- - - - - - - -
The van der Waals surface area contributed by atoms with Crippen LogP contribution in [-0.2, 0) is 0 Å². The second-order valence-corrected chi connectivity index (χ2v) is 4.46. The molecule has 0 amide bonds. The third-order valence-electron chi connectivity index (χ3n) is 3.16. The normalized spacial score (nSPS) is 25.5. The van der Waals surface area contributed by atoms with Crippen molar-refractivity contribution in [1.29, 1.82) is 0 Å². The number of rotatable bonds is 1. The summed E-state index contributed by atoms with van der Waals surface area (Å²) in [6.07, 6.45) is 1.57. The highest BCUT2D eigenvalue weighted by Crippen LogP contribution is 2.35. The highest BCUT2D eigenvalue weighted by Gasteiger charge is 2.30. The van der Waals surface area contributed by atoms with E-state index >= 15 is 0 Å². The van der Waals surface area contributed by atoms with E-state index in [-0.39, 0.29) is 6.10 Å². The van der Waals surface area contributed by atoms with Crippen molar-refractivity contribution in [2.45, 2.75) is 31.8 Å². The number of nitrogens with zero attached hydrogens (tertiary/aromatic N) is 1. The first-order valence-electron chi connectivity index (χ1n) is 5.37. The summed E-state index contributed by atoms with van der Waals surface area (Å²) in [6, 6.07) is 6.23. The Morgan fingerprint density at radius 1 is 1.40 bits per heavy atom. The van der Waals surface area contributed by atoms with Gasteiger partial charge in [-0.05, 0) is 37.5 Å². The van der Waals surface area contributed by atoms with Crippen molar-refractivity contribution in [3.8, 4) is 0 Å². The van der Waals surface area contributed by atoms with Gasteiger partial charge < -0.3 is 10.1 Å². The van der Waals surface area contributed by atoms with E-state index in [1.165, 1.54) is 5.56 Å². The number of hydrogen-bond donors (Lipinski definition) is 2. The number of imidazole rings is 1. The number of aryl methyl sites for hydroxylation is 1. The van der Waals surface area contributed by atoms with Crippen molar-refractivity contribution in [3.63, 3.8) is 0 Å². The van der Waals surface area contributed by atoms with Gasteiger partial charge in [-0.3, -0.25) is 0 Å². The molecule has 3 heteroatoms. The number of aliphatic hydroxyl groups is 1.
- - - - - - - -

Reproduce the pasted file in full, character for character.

The van der Waals surface area contributed by atoms with Crippen LogP contribution in [-0.2, 0) is 0 Å². The second-order valence-corrected chi connectivity index (χ2v) is 4.46. The molecule has 0 amide bonds. The third-order valence-electron chi connectivity index (χ3n) is 3.16. The normalized spacial score (nSPS) is 25.5. The van der Waals surface area contributed by atoms with Crippen molar-refractivity contribution in [1.29, 1.82) is 0 Å². The number of rotatable bonds is 1. The summed E-state index contributed by atoms with van der Waals surface area (Å²) in [6.07, 6.45) is 1.57. The highest BCUT2D eigenvalue weighted by Crippen LogP contribution is 2.35. The highest BCUT2D eigenvalue weighted by Gasteiger charge is 2.30. The van der Waals surface area contributed by atoms with E-state index >= 15 is 0 Å². The van der Waals surface area contributed by atoms with E-state index in [-0.39, 0.29) is 6.10 Å². The van der Waals surface area contributed by atoms with Crippen molar-refractivity contribution in [2.45, 2.75) is 31.8 Å². The number of nitrogens with zero attached hydrogens (tertiary/aromatic N) is 1. The first-order valence-electron chi connectivity index (χ1n) is 5.37. The summed E-state index contributed by atoms with van der Waals surface area (Å²) in [6, 6.07) is 6.23. The Morgan fingerprint density at radius 1 is 1.40 bits per heavy atom. The van der Waals surface area contributed by atoms with Gasteiger partial charge in [-0.05, 0) is 37.5 Å². The van der Waals surface area contributed by atoms with Crippen molar-refractivity contribution in [3.8, 4) is 0 Å². The van der Waals surface area contributed by atoms with Gasteiger partial charge < -0.3 is 10.1 Å². The van der Waals surface area contributed by atoms with E-state index in [1.165, 1.54) is 5.56 Å². The number of hydrogen-bond donors (Lipinski definition) is 2. The number of imidazole rings is 1. The number of aryl methyl sites for hydroxylation is 1. The van der Waals surface area contributed by atoms with Crippen molar-refractivity contribution in [3.63, 3.8) is 0 Å². The van der Waals surface area contributed by atoms with Gasteiger partial charge in [-0.3, -0.25) is 0 Å². The molecule has 3 heteroatoms. The number of aliphatic hydroxyl groups is 1.